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How big is the threat of fire at your workplace?

On Behalf of | Feb 8, 2020 | Firm News |

Regardless of whether you work in the oil and gas business or another industrial workplace in San Antonio or other area in Texas, exposure to explosive and flammable materials will be one of the primary safety hazards. According to the U.S. Occupational Safety and Health Administration, your employer is responsible for your health and safety on the job. However, if you prefer to play a role in your own welfare, you can learn how to deal with fire-related risks.

Fire prevention starts with an evaluation of the workplace and an assessment to identify potential fire hazards. The next step is to analyze the work areas to determine positions for placing fire extinguishers, machinery to monitor air quality, and other fire safety equipment. A thorough assessment can also identify the safest storage area for flammable liquids.

Worker education and safety training

Safety training is crucial in all industries, and where there are fire hazards, OSHA advises employers to provide first aid training to at least one person in each department. First aid provided immediately after a serious burn, while awaiting first responders, can make a significant difference to the ultimate outcome. According to the Mayo Clinic, running cold water over a burn can lessen the amount of swelling that occurs, and a loosely applied gauze bandage can protect badly burned skin.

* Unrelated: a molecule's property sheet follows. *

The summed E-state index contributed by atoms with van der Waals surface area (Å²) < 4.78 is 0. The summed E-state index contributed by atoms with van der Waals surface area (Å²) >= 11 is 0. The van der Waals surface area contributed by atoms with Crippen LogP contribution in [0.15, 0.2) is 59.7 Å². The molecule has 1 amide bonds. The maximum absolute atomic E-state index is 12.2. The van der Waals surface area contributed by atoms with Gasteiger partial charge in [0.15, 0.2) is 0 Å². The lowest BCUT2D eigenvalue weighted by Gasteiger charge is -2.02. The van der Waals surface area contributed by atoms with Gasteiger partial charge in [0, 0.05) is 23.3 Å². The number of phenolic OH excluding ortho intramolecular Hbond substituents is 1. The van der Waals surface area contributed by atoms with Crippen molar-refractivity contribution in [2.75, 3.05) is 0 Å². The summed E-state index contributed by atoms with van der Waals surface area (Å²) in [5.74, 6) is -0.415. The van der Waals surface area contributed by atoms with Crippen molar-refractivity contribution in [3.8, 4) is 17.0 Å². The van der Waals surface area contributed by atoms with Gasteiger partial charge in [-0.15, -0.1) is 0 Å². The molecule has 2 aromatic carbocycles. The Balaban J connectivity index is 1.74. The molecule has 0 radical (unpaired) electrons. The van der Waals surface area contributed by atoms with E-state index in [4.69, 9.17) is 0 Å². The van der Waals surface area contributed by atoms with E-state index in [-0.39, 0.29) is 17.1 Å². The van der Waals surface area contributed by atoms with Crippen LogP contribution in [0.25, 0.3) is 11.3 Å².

Steps to take immediately after a burn incident

Learning to assess burns is crucial, and if you want to be the person to help co-workers who suffered burn injuries, you will need to do the following:

  • In the event of any burn that is not minor, call for emergency workers.
  • Check the burn victim’s vitals, such as his or her breathing and ability to move.
  • Before deciding on the appropriate treatment, you must identify whether it is an electrical or a thermal burn.

Classify the type of burn

The severity of the burn will determine the kind of treatment the victim needs. The Mayo Clinic describes burn injuries as follows:

  • First degree, which is superficial with damage no deeper than the outer layers of the skin.
  • Second-degree burn injuries damage the deeper skin layers.
  • Third-degree burns are severe and could be life-threatening. The damage goes through all the layers of the skin and the layers of fat and tissue below.

If you were the victim, how would you cope with the financial consequences?

With workers’ compensation insurance being optional for employers in Texas, you might have questions about your options to obtain financial relief to cover medical expenses and lost wages. Whether you are eligible for workers’ compensation benefits or not, you might benefit from consulting with an attorney who has experience in fighting for the rights of injured workers.